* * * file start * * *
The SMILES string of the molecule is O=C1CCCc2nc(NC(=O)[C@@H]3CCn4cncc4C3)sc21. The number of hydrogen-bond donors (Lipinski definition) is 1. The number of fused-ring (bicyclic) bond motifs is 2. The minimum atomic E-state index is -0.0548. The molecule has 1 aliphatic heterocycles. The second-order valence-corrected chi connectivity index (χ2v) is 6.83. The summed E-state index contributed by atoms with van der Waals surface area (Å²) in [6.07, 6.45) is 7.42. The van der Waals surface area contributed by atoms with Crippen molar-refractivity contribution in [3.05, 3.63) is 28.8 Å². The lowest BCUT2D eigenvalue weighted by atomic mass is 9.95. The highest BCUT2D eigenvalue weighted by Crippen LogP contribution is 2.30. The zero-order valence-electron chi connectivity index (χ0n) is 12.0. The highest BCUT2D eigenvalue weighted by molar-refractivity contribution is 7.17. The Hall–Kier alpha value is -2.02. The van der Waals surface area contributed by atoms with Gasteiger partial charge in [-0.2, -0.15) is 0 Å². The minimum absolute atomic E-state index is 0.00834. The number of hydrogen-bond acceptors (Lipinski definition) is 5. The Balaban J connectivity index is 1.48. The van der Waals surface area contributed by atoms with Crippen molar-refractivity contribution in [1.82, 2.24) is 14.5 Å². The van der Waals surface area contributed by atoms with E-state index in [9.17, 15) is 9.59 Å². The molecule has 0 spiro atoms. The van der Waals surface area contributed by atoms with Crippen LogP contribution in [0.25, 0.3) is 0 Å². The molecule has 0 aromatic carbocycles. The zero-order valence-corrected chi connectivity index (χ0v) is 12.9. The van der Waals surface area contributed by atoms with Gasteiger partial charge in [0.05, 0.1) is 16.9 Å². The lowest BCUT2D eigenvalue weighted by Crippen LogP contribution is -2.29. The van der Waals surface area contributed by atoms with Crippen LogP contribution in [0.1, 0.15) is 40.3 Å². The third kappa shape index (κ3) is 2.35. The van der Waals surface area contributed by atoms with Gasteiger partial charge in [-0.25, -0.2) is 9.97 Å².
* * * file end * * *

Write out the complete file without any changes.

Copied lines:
The SMILES string of the molecule is O=C1CCCc2nc(NC(=O)[C@@H]3CCn4cncc4C3)sc21. The number of hydrogen-bond donors (Lipinski definition) is 1. The number of fused-ring (bicyclic) bond motifs is 2. The minimum atomic E-state index is -0.0548. The molecule has 1 aliphatic heterocycles. The second-order valence-corrected chi connectivity index (χ2v) is 6.83. The summed E-state index contributed by atoms with van der Waals surface area (Å²) in [6.07, 6.45) is 7.42. The van der Waals surface area contributed by atoms with Crippen molar-refractivity contribution in [3.05, 3.63) is 28.8 Å². The lowest BCUT2D eigenvalue weighted by atomic mass is 9.95. The highest BCUT2D eigenvalue weighted by Crippen LogP contribution is 2.30. The zero-order valence-electron chi connectivity index (χ0n) is 12.0. The highest BCUT2D eigenvalue weighted by molar-refractivity contribution is 7.17. The Hall–Kier alpha value is -2.02. The van der Waals surface area contributed by atoms with Gasteiger partial charge in [-0.2, -0.15) is 0 Å². The minimum absolute atomic E-state index is 0.00834. The number of hydrogen-bond acceptors (Lipinski definition) is 5. The Balaban J connectivity index is 1.48. The van der Waals surface area contributed by atoms with Crippen molar-refractivity contribution in [1.82, 2.24) is 14.5 Å². The van der Waals surface area contributed by atoms with E-state index in [9.17, 15) is 9.59 Å². The molecule has 0 spiro atoms. The van der Waals surface area contributed by atoms with Crippen LogP contribution in [0.25, 0.3) is 0 Å². The molecule has 0 aromatic carbocycles. The zero-order valence-corrected chi connectivity index (χ0v) is 12.9. The van der Waals surface area contributed by atoms with Gasteiger partial charge in [0.05, 0.1) is 16.9 Å². The lowest BCUT2D eigenvalue weighted by Crippen LogP contribution is -2.29. The van der Waals surface area contributed by atoms with Crippen LogP contribution in [0.1, 0.15) is 40.3 Å². The third kappa shape index (κ3) is 2.35. The van der Waals surface area contributed by atoms with Gasteiger partial charge in [-0.25, -0.2) is 9.97 Å².